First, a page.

PLANT Architect Inc.

PLANT Architect Inc.


The intersection of Mill Creek and the Grand River is the reason that Galt was founded at this spot in 1816, but this watery intersection, and Mill Creek all the way to Main Street has been buried, moved and forgotten. Where did the creek go? How could such an important piece of natural infrastructure disappear visually and culturally? How long does it take to forget? This installation takes the visitor on a journey to look for the lost creek starting from the point it is buried at Main and Wellington, as it journeys to the Grand. The ten-point walk is paired with a website which has archived historic maps and photographs of the creek and its ponds. Walking the phantom Mill Creek dovetails with PLANT’s interior exhibit that is about ‘walking’ as a way of understanding, revealing and forming site.



Galt (Shade’s Mills) was founded by William Dickson in 1816. He had acquired the 90,000 acres along the Grand that would be North and South Dumfries for the purposes of establishing a town and together with Absalom Shade chose the point where Mill Creek flows into the Grand River. “They noted that at this site both the Grand River and Mill Creek could be harnessed to provide the power needed for the mills that were the first requirement of any new settlement. Thus it was the river and its tributary that determined the site of Galt.”1 Mill Creek became the backbone of the local economy with mills, distilleries and factories drawing power along its length, concentrating industry into the 1830s “Manchester of Canada”. The creek and its swollen ponds were immediately and continuously rerouted, channelled, split, and reshaped for industrial use by individual factory owners along its banks including the Galt Knitting Company which provided the original arched outlet for the creek into the Grand River. When the railway was introduced in the late 1850s, it followed alongside the creek with individual rail spurs feeding these same buildings. This newly reinforced creek/rail corridor now provided power and the means of distribution – a powerful spine. By 1910 the great mill ponds north and south of Main Street had been channelled, and by the 1960s it was half buried as the importance of a creek/rail spine had been supplanted by a municipal power system and road transport. In the 1990s, the entire creek south of Main was buried and the original arched outlet in the Galt Knitting Building was blocked off. A massive concrete culvert disgorges water into the Grand River 275 metres south, almost at Bruce Street. Though the water is no longer visible south of Main, and conspicuously flows out far away from its original route, current maps from the Grand River Conservation Authority, the Cambridge travel bureau and even Google maps persistently indicate a visible creek along the centre line of the old route.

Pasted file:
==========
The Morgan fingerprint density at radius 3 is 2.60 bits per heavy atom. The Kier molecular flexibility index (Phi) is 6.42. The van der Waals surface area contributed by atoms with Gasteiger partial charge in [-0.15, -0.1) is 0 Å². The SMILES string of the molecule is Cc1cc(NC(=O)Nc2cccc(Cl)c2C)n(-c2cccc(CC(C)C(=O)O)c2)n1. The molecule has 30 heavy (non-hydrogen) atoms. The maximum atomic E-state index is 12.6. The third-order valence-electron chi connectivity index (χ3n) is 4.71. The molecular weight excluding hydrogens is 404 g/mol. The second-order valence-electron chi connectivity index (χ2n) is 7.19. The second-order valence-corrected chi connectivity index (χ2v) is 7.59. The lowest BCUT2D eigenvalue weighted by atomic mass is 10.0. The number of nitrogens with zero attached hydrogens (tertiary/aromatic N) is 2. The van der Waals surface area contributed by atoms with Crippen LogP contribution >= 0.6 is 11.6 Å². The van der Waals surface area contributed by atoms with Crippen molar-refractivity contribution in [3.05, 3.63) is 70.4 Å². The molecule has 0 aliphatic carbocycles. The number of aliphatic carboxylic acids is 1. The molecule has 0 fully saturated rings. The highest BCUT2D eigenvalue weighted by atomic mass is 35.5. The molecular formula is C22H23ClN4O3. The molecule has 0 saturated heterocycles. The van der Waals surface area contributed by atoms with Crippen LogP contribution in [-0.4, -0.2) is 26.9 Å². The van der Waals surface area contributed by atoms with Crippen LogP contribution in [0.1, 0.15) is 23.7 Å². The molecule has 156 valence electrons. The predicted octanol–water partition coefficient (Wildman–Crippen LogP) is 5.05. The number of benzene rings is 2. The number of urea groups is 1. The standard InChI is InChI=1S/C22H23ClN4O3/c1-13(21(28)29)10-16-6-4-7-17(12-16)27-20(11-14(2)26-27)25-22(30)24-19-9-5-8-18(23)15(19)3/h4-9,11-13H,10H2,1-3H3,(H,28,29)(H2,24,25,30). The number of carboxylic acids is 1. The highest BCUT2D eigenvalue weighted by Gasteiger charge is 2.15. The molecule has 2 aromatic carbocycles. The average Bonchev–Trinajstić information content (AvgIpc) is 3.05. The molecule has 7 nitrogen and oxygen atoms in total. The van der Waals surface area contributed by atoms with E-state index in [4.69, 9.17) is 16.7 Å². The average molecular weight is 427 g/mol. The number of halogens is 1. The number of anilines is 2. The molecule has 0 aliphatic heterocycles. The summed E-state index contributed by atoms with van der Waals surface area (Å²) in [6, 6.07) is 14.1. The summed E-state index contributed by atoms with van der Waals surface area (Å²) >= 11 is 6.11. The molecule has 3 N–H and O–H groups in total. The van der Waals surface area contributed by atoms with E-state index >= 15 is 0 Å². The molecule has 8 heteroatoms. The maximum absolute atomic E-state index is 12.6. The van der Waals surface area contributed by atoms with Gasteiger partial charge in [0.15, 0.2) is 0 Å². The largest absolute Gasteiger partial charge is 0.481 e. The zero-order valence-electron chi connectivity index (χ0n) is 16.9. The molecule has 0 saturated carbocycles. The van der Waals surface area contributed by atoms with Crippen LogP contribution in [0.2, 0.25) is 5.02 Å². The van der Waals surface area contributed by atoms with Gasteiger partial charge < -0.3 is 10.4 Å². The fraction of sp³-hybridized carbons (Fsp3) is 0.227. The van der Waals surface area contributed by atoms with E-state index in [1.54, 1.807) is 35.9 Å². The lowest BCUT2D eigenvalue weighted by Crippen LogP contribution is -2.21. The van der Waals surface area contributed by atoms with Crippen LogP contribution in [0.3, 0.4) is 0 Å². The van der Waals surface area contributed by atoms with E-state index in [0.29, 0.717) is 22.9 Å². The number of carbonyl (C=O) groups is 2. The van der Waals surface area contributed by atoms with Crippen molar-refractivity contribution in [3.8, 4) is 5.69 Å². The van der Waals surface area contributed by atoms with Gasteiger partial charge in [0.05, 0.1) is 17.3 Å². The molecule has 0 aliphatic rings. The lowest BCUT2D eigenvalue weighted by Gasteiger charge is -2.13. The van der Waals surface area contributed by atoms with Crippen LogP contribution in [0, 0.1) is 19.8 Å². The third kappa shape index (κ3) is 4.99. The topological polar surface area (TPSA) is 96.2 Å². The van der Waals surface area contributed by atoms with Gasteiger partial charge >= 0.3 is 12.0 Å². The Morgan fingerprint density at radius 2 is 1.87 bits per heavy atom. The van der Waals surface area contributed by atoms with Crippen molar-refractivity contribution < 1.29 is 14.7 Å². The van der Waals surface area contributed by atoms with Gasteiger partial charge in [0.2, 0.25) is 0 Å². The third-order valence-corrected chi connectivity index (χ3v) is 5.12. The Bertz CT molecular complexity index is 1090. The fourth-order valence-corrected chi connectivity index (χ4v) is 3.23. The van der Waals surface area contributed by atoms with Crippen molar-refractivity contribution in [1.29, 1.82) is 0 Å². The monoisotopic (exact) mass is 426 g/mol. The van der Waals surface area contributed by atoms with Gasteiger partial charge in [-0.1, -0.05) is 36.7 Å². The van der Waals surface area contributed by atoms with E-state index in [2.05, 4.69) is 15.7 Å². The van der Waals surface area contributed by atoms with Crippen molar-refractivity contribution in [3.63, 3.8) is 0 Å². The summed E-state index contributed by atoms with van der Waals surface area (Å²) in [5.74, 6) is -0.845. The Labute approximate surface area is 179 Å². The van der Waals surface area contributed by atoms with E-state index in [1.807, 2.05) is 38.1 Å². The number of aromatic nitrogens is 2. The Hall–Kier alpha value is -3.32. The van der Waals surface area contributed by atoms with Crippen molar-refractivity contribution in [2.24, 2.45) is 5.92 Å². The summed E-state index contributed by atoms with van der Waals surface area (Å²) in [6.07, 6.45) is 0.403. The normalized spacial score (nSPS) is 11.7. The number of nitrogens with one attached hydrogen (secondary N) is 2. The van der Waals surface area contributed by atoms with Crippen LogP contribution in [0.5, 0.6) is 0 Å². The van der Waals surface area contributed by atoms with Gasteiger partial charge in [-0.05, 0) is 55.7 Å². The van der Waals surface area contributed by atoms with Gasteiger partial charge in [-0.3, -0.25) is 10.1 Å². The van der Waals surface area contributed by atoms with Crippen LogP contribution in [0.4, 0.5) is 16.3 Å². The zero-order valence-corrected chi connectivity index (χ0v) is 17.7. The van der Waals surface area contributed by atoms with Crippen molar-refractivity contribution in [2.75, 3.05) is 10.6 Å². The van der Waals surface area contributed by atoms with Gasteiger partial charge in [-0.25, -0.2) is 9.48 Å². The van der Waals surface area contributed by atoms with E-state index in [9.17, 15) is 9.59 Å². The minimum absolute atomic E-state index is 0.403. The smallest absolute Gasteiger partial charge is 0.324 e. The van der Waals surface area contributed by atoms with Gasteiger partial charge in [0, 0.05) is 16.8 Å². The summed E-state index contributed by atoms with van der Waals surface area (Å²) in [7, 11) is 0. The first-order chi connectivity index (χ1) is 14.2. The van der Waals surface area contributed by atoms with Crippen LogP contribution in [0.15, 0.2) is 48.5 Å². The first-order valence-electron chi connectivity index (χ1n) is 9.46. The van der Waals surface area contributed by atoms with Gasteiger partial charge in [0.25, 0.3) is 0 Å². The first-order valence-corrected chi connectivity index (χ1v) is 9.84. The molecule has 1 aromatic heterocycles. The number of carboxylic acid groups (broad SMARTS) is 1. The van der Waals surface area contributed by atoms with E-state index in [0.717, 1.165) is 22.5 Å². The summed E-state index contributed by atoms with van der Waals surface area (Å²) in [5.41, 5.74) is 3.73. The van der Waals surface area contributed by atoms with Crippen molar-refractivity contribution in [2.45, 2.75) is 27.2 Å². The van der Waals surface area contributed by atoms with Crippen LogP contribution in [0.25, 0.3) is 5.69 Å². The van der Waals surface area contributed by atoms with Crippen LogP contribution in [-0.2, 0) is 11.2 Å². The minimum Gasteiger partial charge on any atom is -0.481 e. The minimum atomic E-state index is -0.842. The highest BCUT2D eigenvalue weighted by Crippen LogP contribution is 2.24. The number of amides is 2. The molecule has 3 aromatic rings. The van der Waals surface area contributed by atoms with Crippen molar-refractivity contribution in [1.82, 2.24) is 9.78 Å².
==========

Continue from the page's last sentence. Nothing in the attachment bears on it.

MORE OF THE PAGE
1 Jim Quantrell “A Part of our Past, Essays on Cambridge’s History: Cambridge Rivers”, City of Cambridge Archives 2000.

PLANT Architect Inc. (Toronto) is an interdisciplinary studio of architects and land­scape architects formed in 1995 by Chris Pommer, Lisa Rapoport, and Mary Tremain. PLANT embraces and synthesizes the increasing complexity of the world and the ambiguity of where landscape, built form, and design intersect. The recipient of numerous architecture and landscape architecture awards, PLANT’s recent projects include: winning schemes for the Nathan Phillips Square Revitalization, the Dublin Veterans’ Project, and Stratford’s Market Square. Landscape: Foote’s Pond Wood (Morristown, NJ); Sweet Farm Parc (Québec); and a large master plan study for the New Jersey Meadowlands.


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ARCH 425: Team Peter Walker

6×6 is 1 of 11 installations by Associate Professor Elise Shelley’s ARCH 425 students. ARCH 425 is a 4th year course at Waterloo Architecture that investigates the modern designed landscape in connection with nature, social issues, and environmentalism.

Location: rare Charitable Research ReserveSite 11

Group Members:

1 Fish Zachary
2 Gray Braden
3 Kim Sung-Jun Mark
4 Moghaddam Matin
5 Wenzel Stephen


Emerging from the tall grass the teasel plant stands proud. Originally imported from Europe for widespread use in the textile industry this non-native species is now considered invasive. 6 x 6 embodies this idea of human induced invasion, imposing the order of the city into nature, a grid of columns juxtaposed with the natural landscape. Each post is a minimalist interpretation of the biannual teasel, investigating the cyclical changes of form, collecting solar energy during the day and glowing each night. The uniform grid reinforces the rolling topography while the lights illuminate the landscape at night, acting as a beacon for the Common Ground installations at RARE, to all the cars that pass by.









Photographs Provided by the Artists courtesy of Waterloo Architecture.
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